Steve Jobs is a movie about the chaotic life of a man who changed technology for all of us. Instead of simply re-telling the stories and outlining the events which filled the time between Jobs’ birth and death, director Danny Boyle brings us Jobs’ story through three distinct product launches.
We first meet Steve Jobs (Michael Fassbender) as he’s preparing for his keynote speech at the 1984 launch of the Lisa, a personal computer designed by Apple. The Lisa is the first of its kind, the first computer to come with a graphical user interface. In other words, it’s the first computer you could interact with by clicking icons instead of typing in code. Lisa was supposed to be your digital friend, your guide, your binary Sherpa. It was supposed to be many things, but for Steve Jobs, it was the future.
For this product launch demo, Steve wants the Lisa to say hello. In fact, the computer was doing just that until moments ago and now he is displeased. Irate, Jobs snaps into just enough of a rage to openly threaten a colleague in front of an entire team of people. He’s a control freak and he’s got some anger issues, that’s clear from the start. After berating Andy Hertzfeld (Michael Stuhlbarg), Steve is informed that he’s got some guests who would like a moment of his time before he goes on stage.
Reluctantly, Jobs meets with the mother of the child whom he refuses to recognize as his own. His anger swells and his intensity crystalizes as he disputes his paternity, discusses finances and insults his former girlfriend Chrisann (Katherine Waterson). For a single moment during this insanity, he connects with his daughter Lisa (Makenzie Moss), but that moment is cut short and he’s entirely too relieved when Lisa and her mother leave.
Swiftly, Steve’s freed up to talk to his old friend Steve Wozniak (Seth Rogen) and he’s delighted, but that doesn’t last long. Almost instantly, Jobs begins weaving a shroud of condescending charm that Wozniak refuses to accept. Woz just wants Steve to acknowledge the Apple II team in his speech, but since Jobs sees them as the past and the Lisa as the future, he righteously declines. Finally, he sees the last of his guests. John Scully is Steve’s boss and something of a father figure. Scully calms his nerves, gives him a great glass of wine and a reassuring pep talk. The music swells, the momentum builds and the crowd goes wild as Steve takes the stage.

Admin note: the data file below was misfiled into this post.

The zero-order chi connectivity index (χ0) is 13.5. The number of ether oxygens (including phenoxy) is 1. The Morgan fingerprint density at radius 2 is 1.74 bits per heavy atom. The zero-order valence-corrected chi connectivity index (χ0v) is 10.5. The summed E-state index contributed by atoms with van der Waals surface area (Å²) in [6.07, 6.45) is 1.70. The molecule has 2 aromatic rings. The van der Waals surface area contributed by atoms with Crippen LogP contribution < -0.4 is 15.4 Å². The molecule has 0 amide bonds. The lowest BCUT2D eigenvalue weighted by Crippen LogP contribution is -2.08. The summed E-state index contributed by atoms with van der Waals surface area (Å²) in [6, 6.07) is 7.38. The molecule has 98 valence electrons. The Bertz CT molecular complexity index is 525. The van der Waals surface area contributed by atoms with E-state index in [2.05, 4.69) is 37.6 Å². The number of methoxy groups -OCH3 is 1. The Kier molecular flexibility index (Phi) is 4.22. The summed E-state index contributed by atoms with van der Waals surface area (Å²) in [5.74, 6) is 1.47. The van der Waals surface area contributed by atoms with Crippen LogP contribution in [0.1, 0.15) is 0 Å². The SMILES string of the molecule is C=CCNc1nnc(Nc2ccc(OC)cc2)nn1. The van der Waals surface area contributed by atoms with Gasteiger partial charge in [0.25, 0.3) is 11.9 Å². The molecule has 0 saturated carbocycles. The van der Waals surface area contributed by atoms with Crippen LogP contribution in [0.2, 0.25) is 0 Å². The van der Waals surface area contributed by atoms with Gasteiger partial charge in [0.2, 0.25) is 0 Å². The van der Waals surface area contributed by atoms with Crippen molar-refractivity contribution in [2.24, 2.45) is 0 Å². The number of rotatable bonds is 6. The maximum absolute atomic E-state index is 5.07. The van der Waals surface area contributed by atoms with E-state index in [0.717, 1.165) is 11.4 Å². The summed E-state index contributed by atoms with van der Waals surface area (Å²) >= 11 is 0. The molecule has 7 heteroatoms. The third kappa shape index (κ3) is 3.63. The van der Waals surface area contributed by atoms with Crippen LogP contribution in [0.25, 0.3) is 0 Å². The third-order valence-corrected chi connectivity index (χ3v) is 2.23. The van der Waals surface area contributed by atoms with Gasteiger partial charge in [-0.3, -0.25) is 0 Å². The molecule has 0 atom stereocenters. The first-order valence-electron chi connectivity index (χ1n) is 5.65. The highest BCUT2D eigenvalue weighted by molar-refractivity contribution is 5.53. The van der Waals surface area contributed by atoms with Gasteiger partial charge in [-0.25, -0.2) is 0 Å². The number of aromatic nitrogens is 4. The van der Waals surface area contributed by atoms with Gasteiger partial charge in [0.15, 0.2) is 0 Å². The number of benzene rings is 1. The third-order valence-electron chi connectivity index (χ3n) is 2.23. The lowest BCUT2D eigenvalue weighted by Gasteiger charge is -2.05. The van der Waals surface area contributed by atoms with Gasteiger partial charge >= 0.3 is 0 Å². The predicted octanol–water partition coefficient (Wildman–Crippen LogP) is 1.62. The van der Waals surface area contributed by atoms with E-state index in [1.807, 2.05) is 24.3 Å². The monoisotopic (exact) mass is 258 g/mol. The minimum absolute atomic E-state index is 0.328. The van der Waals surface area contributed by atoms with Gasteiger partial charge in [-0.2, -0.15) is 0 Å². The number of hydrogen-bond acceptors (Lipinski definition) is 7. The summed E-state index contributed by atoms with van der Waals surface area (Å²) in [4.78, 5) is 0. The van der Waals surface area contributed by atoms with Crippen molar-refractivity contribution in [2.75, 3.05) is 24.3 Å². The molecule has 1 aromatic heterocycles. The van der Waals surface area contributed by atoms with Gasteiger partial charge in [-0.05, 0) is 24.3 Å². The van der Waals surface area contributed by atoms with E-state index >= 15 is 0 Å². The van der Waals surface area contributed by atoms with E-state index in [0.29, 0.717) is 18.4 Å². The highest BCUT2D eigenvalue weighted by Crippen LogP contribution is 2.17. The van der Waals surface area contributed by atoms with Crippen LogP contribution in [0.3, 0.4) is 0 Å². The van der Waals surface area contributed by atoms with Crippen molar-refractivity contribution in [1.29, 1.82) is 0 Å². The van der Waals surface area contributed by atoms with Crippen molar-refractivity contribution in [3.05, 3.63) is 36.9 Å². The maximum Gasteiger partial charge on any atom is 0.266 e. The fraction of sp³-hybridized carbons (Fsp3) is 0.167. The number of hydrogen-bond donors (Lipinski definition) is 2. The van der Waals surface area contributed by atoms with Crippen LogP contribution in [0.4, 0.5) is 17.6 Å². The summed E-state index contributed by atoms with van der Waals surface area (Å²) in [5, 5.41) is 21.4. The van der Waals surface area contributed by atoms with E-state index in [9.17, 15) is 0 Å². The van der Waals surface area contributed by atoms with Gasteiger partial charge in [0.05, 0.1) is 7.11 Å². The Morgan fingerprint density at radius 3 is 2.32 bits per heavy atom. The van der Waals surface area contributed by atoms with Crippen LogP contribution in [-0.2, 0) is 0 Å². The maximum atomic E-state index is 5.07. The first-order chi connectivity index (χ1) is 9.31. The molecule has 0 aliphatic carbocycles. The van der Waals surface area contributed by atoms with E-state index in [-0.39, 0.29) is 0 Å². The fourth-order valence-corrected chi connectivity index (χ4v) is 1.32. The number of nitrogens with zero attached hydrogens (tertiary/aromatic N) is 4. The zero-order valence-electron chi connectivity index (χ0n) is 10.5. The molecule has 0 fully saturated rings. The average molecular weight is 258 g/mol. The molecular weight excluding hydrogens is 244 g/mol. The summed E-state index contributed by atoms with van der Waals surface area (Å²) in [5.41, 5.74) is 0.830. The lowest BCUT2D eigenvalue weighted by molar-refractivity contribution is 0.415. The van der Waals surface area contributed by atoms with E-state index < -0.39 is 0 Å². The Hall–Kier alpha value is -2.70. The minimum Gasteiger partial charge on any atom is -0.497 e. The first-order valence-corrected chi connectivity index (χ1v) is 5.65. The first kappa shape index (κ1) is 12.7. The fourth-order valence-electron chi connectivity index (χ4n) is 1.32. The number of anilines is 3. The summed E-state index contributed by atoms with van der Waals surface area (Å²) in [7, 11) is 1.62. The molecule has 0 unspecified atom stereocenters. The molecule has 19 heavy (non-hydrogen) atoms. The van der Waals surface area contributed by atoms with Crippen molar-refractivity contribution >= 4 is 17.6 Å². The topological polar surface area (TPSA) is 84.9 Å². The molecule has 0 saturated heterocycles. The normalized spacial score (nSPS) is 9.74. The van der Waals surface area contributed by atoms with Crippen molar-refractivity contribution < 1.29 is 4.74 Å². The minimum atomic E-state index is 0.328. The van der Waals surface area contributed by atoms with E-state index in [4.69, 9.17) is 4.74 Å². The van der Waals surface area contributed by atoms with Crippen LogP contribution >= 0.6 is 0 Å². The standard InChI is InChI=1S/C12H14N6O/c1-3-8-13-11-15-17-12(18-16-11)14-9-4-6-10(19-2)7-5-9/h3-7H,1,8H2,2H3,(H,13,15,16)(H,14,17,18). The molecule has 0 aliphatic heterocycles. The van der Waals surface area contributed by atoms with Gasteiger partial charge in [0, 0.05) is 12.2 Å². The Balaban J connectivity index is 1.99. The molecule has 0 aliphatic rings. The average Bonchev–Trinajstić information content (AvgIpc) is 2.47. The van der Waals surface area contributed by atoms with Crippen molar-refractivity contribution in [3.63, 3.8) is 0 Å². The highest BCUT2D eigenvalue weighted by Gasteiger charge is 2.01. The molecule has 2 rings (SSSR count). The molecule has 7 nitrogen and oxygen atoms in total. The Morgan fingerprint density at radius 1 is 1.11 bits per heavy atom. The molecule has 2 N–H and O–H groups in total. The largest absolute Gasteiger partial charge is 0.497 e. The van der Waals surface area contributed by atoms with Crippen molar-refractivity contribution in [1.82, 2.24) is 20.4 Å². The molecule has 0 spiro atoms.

This rollercoaster of emotional peaks and valleys repeats itself two more times at two other product launches. As time evolves, so too do Steve’s relationships with the people surrounding him. The only constant in his life is his colleague, marketing executive Joanna Hoffman (Kate Winslet). She’s the only one that can talk sense into Steve and get him to see reality for what it is. Steve Jobs is the story of what it takes to change the way the world sees something.
Michael Fassbender is exquisite. He brings us a Steve Jobs who is forceful, often curt and frequently impatient. Ever the excessively charming visionary, he borders on delusional and it’s a precarious and intoxicating mix. Fassbender’s spin on Steve Jobs feels more authentic than the mythic aura, which usually surrounds any mention of the man’s name here in Silicon Valley. Jobs is a technical god, despite not ever really “doing” anything, as Steve Wozniak (Seth Rogen) points out in the opening scene / trailer. What’s more, people revere him as such. In contrast, Fassbender creates a flawed and radical maverick who let life get out of hand while he was busy trying to change the world and make himself a star. It happens. I appreciated that dose of reality; it made Jobs accessible and that’s a big part of what makes this film work.
Kate Winslet is great as Joanna Hoffman, though her accent did throw me off every now and again. Winslet’s performance helps to draw out the human and relatable aspects of Job’s character in this particular film. She’s a good fit for a capable, smart and tough businesswoman who knows how to get things done.
Seth Rogen is pleasant and friendly as Steve Wozniak. He’s a familiar face that’s supposed to spark the warm & fuzzies. Rogen is efficient at exactly that, he softens the jagged edges around the bristly main character quite nicely. Michael Stuhlbarg’s performance as Andy Hertzfeld was also notable. He is an understated reality check at every turn. As a whole, the entire cast delivered, and boy do I love it when that happens.
Danny Boyle’s granular storytelling approach works brilliantly. He achieves what few do when telling tales of the famed and beloved tech visionary. He makes Jobs human again and sometimes, even borderline despicable. No, the real Steve Jobs wasn’t a perpetual tyrant, but then, neither is this fictional version. We’re looking in on this guy at three of the most stressful times in his life and during two of those moments, his world collapses almost completely. It’s brutal.
This movie is about extremes, possibilities and horrid disappointments. It’s a harsh version of reality that won’t sit well with everyone. With me it sits just fine. Steve Jobs inflicts rush after rush of excitement, punctuated with tragic doses of realism, which ultimately culminate in an overwhelming surge of emotion. Steve Jobs is one hell of a ride. Catch this one before it leaves theaters.
Steve Jobs – A
A = Movies this good don’t happen often and If you’re going to watch something you should watch this. This is exactly what I go looking for when I go to the movies. I trust you’ll enjoy it if you keep an open mind.